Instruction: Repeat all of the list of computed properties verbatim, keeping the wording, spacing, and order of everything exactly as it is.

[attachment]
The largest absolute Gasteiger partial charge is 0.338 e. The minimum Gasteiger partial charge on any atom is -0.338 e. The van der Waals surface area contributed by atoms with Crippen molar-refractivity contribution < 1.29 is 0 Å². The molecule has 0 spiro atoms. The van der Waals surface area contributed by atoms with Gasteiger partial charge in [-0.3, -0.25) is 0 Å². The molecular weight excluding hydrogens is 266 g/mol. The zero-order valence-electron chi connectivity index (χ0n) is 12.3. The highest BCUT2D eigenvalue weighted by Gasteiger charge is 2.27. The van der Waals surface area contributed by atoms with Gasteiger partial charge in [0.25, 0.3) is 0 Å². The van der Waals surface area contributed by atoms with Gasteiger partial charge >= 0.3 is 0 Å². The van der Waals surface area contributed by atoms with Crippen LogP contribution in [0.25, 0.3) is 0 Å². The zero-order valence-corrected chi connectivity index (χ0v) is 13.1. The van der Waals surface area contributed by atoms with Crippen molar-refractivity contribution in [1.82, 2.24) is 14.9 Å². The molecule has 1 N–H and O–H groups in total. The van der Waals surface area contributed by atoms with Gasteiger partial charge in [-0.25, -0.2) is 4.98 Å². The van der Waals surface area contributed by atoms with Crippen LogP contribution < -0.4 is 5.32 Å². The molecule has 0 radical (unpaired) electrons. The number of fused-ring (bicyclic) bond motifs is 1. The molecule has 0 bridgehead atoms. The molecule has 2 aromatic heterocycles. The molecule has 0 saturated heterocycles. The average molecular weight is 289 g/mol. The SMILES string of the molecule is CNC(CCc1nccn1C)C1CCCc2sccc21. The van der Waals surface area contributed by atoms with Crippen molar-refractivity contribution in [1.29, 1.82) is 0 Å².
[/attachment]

The largest absolute Gasteiger partial charge is 0.338 e. The minimum Gasteiger partial charge on any atom is -0.338 e. The van der Waals surface area contributed by atoms with Crippen molar-refractivity contribution < 1.29 is 0 Å². The molecule has 0 spiro atoms. The van der Waals surface area contributed by atoms with Gasteiger partial charge in [-0.3, -0.25) is 0 Å². The molecular weight excluding hydrogens is 266 g/mol. The zero-order valence-electron chi connectivity index (χ0n) is 12.3. The highest BCUT2D eigenvalue weighted by Gasteiger charge is 2.27. The van der Waals surface area contributed by atoms with Gasteiger partial charge in [0.25, 0.3) is 0 Å². The van der Waals surface area contributed by atoms with Gasteiger partial charge >= 0.3 is 0 Å². The van der Waals surface area contributed by atoms with Crippen LogP contribution in [0.25, 0.3) is 0 Å². The zero-order valence-corrected chi connectivity index (χ0v) is 13.1. The van der Waals surface area contributed by atoms with Crippen molar-refractivity contribution in [1.82, 2.24) is 14.9 Å². The molecule has 1 N–H and O–H groups in total. The van der Waals surface area contributed by atoms with Gasteiger partial charge in [-0.25, -0.2) is 4.98 Å². The van der Waals surface area contributed by atoms with Crippen LogP contribution < -0.4 is 5.32 Å². The molecule has 0 radical (unpaired) electrons. The number of fused-ring (bicyclic) bond motifs is 1. The molecule has 0 bridgehead atoms. The molecule has 2 aromatic heterocycles. The molecule has 0 saturated heterocycles. The average molecular weight is 289 g/mol. The SMILES string of the molecule is CNC(CCc1nccn1C)C1CCCc2sccc21. The van der Waals surface area contributed by atoms with Crippen molar-refractivity contribution in [1.29, 1.82) is 0 Å².